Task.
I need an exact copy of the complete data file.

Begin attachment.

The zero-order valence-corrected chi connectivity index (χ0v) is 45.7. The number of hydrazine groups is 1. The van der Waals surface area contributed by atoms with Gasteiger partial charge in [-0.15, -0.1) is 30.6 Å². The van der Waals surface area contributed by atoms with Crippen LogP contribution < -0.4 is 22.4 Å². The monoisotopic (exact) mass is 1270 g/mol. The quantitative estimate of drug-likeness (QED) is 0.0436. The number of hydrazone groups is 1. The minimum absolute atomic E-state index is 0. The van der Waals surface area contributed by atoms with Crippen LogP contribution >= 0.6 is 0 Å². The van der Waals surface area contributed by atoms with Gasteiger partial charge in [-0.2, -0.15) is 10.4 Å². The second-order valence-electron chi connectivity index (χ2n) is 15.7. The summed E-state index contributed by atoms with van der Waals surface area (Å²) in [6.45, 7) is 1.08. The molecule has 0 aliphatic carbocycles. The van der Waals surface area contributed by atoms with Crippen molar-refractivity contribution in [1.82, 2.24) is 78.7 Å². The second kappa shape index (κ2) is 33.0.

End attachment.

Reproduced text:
The zero-order valence-corrected chi connectivity index (χ0v) is 45.7. The number of hydrazine groups is 1. The van der Waals surface area contributed by atoms with Gasteiger partial charge in [-0.15, -0.1) is 30.6 Å². The van der Waals surface area contributed by atoms with Crippen LogP contribution < -0.4 is 22.4 Å². The monoisotopic (exact) mass is 1270 g/mol. The quantitative estimate of drug-likeness (QED) is 0.0436. The number of hydrazone groups is 1. The minimum absolute atomic E-state index is 0. The van der Waals surface area contributed by atoms with Crippen LogP contribution >= 0.6 is 0 Å². The van der Waals surface area contributed by atoms with Gasteiger partial charge in [-0.2, -0.15) is 10.4 Å². The second-order valence-electron chi connectivity index (χ2n) is 15.7. The summed E-state index contributed by atoms with van der Waals surface area (Å²) in [6.45, 7) is 1.08. The molecule has 0 aliphatic carbocycles. The van der Waals surface area contributed by atoms with Crippen molar-refractivity contribution in [1.82, 2.24) is 78.7 Å². The second kappa shape index (κ2) is 33.0.